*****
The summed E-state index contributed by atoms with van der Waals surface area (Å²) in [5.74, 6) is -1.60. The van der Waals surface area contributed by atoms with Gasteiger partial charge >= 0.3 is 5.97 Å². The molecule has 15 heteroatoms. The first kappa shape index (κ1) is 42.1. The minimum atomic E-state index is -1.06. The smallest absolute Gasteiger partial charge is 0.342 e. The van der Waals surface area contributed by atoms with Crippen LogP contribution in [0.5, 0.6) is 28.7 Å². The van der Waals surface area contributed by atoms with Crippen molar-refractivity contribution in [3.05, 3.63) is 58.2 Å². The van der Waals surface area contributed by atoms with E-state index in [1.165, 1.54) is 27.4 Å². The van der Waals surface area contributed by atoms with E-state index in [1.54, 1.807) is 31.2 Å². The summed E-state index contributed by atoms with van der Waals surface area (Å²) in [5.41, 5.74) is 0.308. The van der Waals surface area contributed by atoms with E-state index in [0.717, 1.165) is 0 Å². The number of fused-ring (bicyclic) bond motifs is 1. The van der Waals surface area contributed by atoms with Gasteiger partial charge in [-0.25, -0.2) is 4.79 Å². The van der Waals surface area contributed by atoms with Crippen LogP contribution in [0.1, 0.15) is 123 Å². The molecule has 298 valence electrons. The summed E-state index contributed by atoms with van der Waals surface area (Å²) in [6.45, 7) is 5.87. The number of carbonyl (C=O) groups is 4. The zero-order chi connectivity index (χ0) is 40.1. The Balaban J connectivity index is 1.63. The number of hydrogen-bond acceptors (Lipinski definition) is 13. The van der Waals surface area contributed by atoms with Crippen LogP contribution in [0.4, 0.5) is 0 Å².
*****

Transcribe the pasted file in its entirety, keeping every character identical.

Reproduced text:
The summed E-state index contributed by atoms with van der Waals surface area (Å²) in [5.74, 6) is -1.60. The van der Waals surface area contributed by atoms with Gasteiger partial charge >= 0.3 is 5.97 Å². The molecule has 15 heteroatoms. The first kappa shape index (κ1) is 42.1. The minimum atomic E-state index is -1.06. The smallest absolute Gasteiger partial charge is 0.342 e. The van der Waals surface area contributed by atoms with Crippen LogP contribution in [0.5, 0.6) is 28.7 Å². The van der Waals surface area contributed by atoms with Crippen molar-refractivity contribution in [3.05, 3.63) is 58.2 Å². The van der Waals surface area contributed by atoms with E-state index in [1.165, 1.54) is 27.4 Å². The van der Waals surface area contributed by atoms with E-state index in [1.54, 1.807) is 31.2 Å². The summed E-state index contributed by atoms with van der Waals surface area (Å²) in [5.41, 5.74) is 0.308. The van der Waals surface area contributed by atoms with E-state index in [0.717, 1.165) is 0 Å². The number of fused-ring (bicyclic) bond motifs is 1. The van der Waals surface area contributed by atoms with Gasteiger partial charge in [-0.25, -0.2) is 4.79 Å². The van der Waals surface area contributed by atoms with Crippen LogP contribution in [0.1, 0.15) is 123 Å². The molecule has 298 valence electrons. The summed E-state index contributed by atoms with van der Waals surface area (Å²) in [6.45, 7) is 5.87. The number of carbonyl (C=O) groups is 4. The zero-order chi connectivity index (χ0) is 40.1. The Balaban J connectivity index is 1.63. The number of hydrogen-bond acceptors (Lipinski definition) is 13. The van der Waals surface area contributed by atoms with Crippen LogP contribution in [0.4, 0.5) is 0 Å².